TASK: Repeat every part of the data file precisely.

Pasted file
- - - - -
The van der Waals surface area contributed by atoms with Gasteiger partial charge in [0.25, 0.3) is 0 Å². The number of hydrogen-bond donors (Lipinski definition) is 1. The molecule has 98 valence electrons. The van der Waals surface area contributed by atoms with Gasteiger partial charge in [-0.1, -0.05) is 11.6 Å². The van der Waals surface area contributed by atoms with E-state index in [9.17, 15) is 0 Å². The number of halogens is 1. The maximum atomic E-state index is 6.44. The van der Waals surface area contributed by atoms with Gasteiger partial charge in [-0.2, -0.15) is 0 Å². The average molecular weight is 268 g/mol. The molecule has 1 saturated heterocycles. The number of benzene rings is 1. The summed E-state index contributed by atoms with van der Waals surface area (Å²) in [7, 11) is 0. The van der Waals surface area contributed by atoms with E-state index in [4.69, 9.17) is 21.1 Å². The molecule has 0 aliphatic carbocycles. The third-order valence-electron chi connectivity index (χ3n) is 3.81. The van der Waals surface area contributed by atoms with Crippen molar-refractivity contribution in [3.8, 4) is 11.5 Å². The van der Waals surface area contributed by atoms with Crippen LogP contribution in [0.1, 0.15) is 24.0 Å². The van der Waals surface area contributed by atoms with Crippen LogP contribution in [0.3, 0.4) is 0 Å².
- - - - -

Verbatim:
The van der Waals surface area contributed by atoms with Gasteiger partial charge in [0.25, 0.3) is 0 Å². The number of hydrogen-bond donors (Lipinski definition) is 1. The molecule has 98 valence electrons. The van der Waals surface area contributed by atoms with Gasteiger partial charge in [-0.1, -0.05) is 11.6 Å². The van der Waals surface area contributed by atoms with E-state index in [9.17, 15) is 0 Å². The number of halogens is 1. The maximum atomic E-state index is 6.44. The van der Waals surface area contributed by atoms with Gasteiger partial charge in [-0.2, -0.15) is 0 Å². The average molecular weight is 268 g/mol. The molecule has 1 saturated heterocycles. The number of benzene rings is 1. The summed E-state index contributed by atoms with van der Waals surface area (Å²) in [7, 11) is 0. The van der Waals surface area contributed by atoms with E-state index in [4.69, 9.17) is 21.1 Å². The molecule has 0 aliphatic carbocycles. The third-order valence-electron chi connectivity index (χ3n) is 3.81. The van der Waals surface area contributed by atoms with Crippen molar-refractivity contribution in [3.8, 4) is 11.5 Å². The van der Waals surface area contributed by atoms with Crippen LogP contribution in [0.1, 0.15) is 24.0 Å². The van der Waals surface area contributed by atoms with Crippen LogP contribution in [0.3, 0.4) is 0 Å².